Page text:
Opioids

Just as the elderly may have trouble sleeping and seek out medication to help combat their insomnia, they often suffer from aches and pains that cause them to need relief. Simple tasks like walking, lying down and bathing can become too painful to manage, and the difficulty in simply existing can cause many to go to the doctor looking for some kind of medicinal treatment.

The elderly are also more inclined to suffer from falls that can cause damage including breaks and sprains that may require pain medication. Replacement surgeries for significant body parts such as the knees and hips and other serious surgeries can also lead to the elderly being prescribed high-dose pain medication.

Opioids are highly effective as pain killers but also are extremely addictive. Although there have been changes to the number and frequency of opioid prescriptions being given over the last decade, they are still the most commonly prescribed form of pain medication and addiction continues to be an issue. This is especially true of those most vulnerable to pain and in need of relief including the elderly. When opioids have been the only thing capable of giving you relief enough to feel able to function, it can be very difficult to give them up without professional guidance.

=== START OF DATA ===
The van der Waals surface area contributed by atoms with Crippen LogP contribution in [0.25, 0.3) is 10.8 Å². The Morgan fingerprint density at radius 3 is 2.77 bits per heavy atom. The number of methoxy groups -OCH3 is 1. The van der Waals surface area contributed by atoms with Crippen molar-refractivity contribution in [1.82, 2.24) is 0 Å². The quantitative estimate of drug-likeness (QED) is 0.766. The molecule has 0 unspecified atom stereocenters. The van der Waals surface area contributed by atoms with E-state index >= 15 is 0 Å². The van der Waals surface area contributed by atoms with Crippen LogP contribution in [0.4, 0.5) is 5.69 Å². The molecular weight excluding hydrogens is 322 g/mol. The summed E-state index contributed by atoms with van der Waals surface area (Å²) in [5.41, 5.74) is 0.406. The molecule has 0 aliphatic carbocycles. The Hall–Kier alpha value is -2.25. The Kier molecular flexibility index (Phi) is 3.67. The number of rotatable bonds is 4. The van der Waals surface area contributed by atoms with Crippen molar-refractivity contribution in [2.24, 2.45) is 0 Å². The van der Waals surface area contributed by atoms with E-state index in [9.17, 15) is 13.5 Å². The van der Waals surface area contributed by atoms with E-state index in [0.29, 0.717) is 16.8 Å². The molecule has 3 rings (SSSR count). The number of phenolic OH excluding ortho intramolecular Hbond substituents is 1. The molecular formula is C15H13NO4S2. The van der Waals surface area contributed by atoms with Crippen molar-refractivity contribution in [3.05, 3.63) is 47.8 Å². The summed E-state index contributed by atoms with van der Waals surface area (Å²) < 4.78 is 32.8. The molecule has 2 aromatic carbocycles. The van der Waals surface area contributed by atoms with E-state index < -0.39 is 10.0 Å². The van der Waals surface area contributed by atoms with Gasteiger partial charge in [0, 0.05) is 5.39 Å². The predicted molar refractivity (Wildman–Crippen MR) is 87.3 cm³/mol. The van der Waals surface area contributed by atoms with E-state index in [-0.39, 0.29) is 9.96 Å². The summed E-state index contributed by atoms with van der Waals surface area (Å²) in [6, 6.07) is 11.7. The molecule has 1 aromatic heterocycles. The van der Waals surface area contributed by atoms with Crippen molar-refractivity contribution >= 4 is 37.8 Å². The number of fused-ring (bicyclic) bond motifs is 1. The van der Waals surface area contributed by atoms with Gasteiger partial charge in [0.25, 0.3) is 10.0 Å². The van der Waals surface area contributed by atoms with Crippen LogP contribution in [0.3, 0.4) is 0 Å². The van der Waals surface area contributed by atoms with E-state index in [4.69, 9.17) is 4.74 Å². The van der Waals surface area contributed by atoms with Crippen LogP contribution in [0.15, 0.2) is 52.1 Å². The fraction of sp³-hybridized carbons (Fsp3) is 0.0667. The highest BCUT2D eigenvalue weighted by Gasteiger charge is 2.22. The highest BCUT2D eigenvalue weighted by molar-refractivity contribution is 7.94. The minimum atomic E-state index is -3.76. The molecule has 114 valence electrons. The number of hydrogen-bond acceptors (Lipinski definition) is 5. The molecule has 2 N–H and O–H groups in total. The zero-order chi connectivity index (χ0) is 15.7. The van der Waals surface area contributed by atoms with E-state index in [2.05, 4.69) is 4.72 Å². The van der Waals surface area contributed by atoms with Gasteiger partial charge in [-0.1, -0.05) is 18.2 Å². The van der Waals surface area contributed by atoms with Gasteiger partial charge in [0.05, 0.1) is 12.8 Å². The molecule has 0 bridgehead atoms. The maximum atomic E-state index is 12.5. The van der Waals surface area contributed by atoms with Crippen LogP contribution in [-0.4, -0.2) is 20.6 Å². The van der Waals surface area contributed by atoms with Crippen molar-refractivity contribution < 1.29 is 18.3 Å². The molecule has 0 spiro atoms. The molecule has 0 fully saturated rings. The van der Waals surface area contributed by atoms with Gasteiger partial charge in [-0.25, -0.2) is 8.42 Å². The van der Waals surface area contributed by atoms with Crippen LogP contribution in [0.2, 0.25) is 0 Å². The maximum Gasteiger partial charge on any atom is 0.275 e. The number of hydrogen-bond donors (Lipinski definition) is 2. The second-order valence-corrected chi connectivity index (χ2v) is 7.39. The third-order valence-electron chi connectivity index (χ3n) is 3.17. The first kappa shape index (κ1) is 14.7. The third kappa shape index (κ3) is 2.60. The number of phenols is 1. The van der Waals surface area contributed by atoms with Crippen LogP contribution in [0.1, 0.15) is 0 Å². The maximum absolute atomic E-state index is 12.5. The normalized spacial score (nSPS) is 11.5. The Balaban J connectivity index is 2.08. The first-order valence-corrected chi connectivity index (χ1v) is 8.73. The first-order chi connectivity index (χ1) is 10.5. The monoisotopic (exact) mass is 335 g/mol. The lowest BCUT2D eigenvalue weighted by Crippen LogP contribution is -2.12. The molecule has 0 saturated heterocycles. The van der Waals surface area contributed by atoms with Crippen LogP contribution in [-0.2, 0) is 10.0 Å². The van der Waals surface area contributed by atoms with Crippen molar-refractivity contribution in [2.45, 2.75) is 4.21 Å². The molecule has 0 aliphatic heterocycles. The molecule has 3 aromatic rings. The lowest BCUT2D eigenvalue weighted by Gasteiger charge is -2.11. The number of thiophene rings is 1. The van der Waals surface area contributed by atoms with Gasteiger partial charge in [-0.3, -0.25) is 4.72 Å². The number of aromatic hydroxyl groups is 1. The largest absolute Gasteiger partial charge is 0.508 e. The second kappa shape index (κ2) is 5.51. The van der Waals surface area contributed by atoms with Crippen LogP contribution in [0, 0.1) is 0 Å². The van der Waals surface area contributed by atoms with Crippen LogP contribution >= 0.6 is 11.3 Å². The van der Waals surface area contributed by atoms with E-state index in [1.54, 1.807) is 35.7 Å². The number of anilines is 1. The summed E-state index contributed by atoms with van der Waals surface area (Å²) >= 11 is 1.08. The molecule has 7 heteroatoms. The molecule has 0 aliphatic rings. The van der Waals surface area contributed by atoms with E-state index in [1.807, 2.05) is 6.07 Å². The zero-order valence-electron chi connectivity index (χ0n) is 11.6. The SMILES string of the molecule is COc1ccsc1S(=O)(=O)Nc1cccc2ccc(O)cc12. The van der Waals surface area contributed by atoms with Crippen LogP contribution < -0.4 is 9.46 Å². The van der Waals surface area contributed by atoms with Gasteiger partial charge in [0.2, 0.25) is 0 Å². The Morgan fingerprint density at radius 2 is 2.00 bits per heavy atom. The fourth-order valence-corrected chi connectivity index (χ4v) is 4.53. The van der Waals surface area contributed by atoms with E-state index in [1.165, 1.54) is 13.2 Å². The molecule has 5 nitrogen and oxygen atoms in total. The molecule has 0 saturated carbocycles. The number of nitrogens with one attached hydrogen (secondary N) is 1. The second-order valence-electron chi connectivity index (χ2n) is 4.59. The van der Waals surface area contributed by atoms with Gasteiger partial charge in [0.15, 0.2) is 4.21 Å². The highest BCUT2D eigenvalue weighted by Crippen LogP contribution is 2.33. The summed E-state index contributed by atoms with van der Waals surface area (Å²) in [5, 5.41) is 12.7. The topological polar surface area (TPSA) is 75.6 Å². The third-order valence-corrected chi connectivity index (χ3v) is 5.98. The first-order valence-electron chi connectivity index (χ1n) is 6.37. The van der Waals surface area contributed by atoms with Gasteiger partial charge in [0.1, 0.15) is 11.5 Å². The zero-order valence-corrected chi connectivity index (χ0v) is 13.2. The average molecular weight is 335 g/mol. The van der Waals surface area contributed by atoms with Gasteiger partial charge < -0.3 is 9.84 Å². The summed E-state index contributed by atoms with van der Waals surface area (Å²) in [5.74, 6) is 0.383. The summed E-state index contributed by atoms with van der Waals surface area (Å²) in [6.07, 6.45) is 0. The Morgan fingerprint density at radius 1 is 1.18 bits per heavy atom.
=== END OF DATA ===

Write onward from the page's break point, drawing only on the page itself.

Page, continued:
Commonly prescribed opioids include Vicodin (hydrocodone), OxyContin and Percocet (oxycodone), Opana (oxymorphone) and Kadian and Avinza (morphine). All of these are addictive and all can be overdosed on. 

Signs that someone may be abusing or addicted to opioids include drowsiness, weight loss, changes in sleep habits and lack of hygiene.

 

Alcohol

Some elderly people may suffer the same symptoms as those who seek professional medical help but instead choose to self-medicate through alcohol. There are many reasons for this. It is easily accessible, legal and a kind of treatment that elderly individuals may feel more comfortable using compared to prescription medications that can only be obtained through doctor’s visits.